Monthly Archives: June 2010
Many hotels have stopped charging for wireless Internet, and it’s about time airports followed suit. Recently, while traveling for business, I had to connect through 3 different airports. Two had free WiFi, one did not. Now this is just ridiculous – the airport that was charging for WiFi wanted $9 to connect. My layover lasted about 2 hours. I doubt very many people spend more than 2 or 3 hours using the WiFi. At least at a hotel, you’re probably going to be there for at least 12 to 16 hours, and thus can justify the cost – which by the way, is pretty similar to what the airport was charging.
What’s particularly upsetting, is knowing that when an airport charges for WiFi, it’s purely to add to the balance sheet. There isn’t any real overhead related to providing WiFi to a few hundred or a few thousand people. Once you’ve dealt with the routers, which you would need anyway for lots of other airport specific functions – all that’s left is the potential for supporting an increase in bandwidth.
Having been involved in the Telecommunications Expense Management industry for several years, I know what it costs to equip a facility, large or small, with adequate download and upload speeds to support a large userbase. And the truth is, it’s not much. Even a small regional airport probably has enough extra bandwidth to support the average WiFi community without adding to the telecommunications expenses it already incurs. Furthermore, it would be simple to block high bandwidth traffic, such as video streaming, which leaves basic web browsing – and basic web browsing doesn’t require much bandwidth or concurrency.
Bottom line is, in the year 2010, it’s ridiculous and kind of insulting to arrive at an airport and be faced with paying close to $10 just to access the Internet.
As if you didn’t already know that a bunch of staff running around with Crackberries and iPhone envy were going to cost you a fortune. But now there is data to prove it. It’s just another illustration that mobile management can be easy, but you have to focus on strategic cost reduction if you really want to minimize wireless expenses.
A recent AOTMP report “The Importance of Effective Wireless Policy” found that 69 percent of enterprises have a formal wireless mobility policy in place. And that those firms with wireless mobility governance polices spent 40 percent less per user on mobile voice services.
What does this mean for you? Probably that, without a wireless policy in place, the data-happy mobile staff in your organization are bleeding revenue and you don’t have a band-aid.
Valicom can help with that. We not only offer advice on cellular standardization to save money, but have a wireless policy template that you can use. Consider it a free band-aid. And if you’re nice, we’ll even give you a lollipop.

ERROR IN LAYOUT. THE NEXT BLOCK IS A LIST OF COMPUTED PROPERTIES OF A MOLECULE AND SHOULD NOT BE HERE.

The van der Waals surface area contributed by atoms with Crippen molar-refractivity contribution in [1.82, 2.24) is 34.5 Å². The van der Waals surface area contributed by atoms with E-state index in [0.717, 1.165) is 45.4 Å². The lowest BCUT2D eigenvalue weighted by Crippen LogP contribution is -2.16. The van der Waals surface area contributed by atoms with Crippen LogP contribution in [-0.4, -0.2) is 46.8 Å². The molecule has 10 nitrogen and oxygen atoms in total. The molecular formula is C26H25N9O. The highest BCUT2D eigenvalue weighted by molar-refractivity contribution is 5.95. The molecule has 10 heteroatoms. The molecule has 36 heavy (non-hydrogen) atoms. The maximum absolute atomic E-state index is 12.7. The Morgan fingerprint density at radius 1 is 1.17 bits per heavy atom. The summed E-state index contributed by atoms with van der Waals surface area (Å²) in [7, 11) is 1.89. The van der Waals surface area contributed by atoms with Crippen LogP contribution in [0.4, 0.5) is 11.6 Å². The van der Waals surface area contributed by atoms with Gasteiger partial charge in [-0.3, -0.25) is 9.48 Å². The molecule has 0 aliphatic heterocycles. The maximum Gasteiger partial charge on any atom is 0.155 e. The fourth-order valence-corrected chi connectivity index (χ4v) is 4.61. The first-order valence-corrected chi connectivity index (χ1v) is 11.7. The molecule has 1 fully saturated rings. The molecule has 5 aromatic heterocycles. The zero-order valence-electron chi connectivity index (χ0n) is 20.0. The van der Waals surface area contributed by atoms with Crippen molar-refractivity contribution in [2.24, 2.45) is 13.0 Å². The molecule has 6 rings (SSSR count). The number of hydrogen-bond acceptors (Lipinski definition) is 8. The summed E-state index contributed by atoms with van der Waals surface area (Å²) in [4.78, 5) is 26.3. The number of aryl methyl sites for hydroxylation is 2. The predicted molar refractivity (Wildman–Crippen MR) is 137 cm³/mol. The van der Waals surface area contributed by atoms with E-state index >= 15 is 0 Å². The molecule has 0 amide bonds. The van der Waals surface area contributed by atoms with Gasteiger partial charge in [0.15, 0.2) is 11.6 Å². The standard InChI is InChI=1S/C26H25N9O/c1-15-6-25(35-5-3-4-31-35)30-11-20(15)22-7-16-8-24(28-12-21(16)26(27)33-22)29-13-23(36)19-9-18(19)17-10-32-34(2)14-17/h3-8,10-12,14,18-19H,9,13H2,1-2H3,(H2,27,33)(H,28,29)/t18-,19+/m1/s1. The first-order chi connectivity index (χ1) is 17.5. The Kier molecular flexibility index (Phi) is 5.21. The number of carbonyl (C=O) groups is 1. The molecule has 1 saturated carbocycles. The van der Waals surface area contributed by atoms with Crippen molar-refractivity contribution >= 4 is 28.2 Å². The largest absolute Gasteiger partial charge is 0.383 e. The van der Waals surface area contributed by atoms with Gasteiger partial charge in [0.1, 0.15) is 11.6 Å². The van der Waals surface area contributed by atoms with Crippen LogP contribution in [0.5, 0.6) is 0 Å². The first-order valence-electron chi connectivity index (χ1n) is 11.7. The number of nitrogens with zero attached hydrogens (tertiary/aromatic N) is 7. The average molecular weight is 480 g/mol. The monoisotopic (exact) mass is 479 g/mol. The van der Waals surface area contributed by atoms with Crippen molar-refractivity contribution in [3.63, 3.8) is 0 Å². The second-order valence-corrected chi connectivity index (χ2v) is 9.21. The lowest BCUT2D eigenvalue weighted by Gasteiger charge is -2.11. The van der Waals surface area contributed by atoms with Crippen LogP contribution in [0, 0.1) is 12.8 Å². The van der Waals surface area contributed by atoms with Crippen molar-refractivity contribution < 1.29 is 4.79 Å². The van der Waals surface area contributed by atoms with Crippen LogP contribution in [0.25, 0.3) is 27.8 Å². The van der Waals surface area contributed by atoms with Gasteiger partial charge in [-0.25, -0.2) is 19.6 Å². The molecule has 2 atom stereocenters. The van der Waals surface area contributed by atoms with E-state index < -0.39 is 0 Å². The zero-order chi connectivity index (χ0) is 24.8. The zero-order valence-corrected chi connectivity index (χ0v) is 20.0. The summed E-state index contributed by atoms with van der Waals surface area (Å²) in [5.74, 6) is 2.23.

Kick the Tires, Honk the Horn, won’t cost you a thing….
We know that you’d never buy a car without checking it out, looking under the hood and taking a test drive. And while Valicom, with our twenty year history and record client satisfaction scores, isn’t exactly “Honest Al” over at the local car lot, we’d still like to offer you the same courtesy.
In February, we led the TEM industry by releasing our third-generation telecom audit platform Clearview as a Software-as-a-Solution (Saas), giving small to mid-sized businesses a new tool to reduce telecom expenses. It can also be used by telecom expense reduction analysts or telecom consultants to help them deliver results.
Now we’ve made it even easier to try out Clearview by launching a short online demo, so you can see just what you’re missing. And Clearview is designed to do just that – give you a “clear view” of your telecom spend. Delivered securely online, it allows you to review your telecom invoices for errors, see wireless expenses – like mobiles phones and data plans, organize all your telecom assets in one place, track changes, additions or deletions, and in general make order from chaos. And in doing so, you’ll save TIME and MONEY, which is really the whole point.
So if you’d like to take a test drive of Clearview, just head on over to our website and we’ll give you the keys….
Sometimes the critical success factor in telecom cost reduction efforts may all come down to the approach or the “framework” used to guide the process. How does your company stack up? Do you have the focus required to target your specific objective? Telecom cost management is not necessarily as easy as it sounds. This process requires a vast amount of industry experience and knowledge.